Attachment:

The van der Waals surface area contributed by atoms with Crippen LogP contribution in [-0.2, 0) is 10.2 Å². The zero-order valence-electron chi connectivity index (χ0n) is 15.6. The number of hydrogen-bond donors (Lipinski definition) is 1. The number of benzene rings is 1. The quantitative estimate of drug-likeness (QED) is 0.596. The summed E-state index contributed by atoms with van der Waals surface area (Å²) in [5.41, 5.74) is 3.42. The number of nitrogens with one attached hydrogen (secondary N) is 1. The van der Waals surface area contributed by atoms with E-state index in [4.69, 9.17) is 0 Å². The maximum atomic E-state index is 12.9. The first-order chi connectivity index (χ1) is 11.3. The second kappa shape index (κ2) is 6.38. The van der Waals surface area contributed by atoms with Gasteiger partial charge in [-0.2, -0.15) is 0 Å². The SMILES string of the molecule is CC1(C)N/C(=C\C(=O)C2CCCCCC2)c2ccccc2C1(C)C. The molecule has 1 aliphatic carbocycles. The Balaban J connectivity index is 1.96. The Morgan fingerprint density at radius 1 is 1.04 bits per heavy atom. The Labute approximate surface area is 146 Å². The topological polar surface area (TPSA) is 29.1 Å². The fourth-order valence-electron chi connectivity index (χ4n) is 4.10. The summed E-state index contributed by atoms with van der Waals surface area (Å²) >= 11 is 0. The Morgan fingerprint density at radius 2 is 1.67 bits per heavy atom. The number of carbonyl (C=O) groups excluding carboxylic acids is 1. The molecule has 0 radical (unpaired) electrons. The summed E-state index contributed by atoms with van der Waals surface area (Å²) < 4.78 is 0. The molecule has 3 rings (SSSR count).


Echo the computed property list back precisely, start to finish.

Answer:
The van der Waals surface area contributed by atoms with Crippen LogP contribution in [-0.2, 0) is 10.2 Å². The zero-order valence-electron chi connectivity index (χ0n) is 15.6. The number of hydrogen-bond donors (Lipinski definition) is 1. The number of benzene rings is 1. The quantitative estimate of drug-likeness (QED) is 0.596. The summed E-state index contributed by atoms with van der Waals surface area (Å²) in [5.41, 5.74) is 3.42. The number of nitrogens with one attached hydrogen (secondary N) is 1. The van der Waals surface area contributed by atoms with E-state index in [4.69, 9.17) is 0 Å². The maximum atomic E-state index is 12.9. The first-order chi connectivity index (χ1) is 11.3. The second kappa shape index (κ2) is 6.38. The van der Waals surface area contributed by atoms with Gasteiger partial charge in [-0.2, -0.15) is 0 Å². The SMILES string of the molecule is CC1(C)N/C(=C\C(=O)C2CCCCCC2)c2ccccc2C1(C)C. The molecule has 1 aliphatic carbocycles. The Balaban J connectivity index is 1.96. The Morgan fingerprint density at radius 1 is 1.04 bits per heavy atom. The Labute approximate surface area is 146 Å². The topological polar surface area (TPSA) is 29.1 Å². The fourth-order valence-electron chi connectivity index (χ4n) is 4.10. The summed E-state index contributed by atoms with van der Waals surface area (Å²) >= 11 is 0. The Morgan fingerprint density at radius 2 is 1.67 bits per heavy atom. The number of carbonyl (C=O) groups excluding carboxylic acids is 1. The molecule has 0 radical (unpaired) electrons. The summed E-state index contributed by atoms with van der Waals surface area (Å²) < 4.78 is 0. The molecule has 3 rings (SSSR count).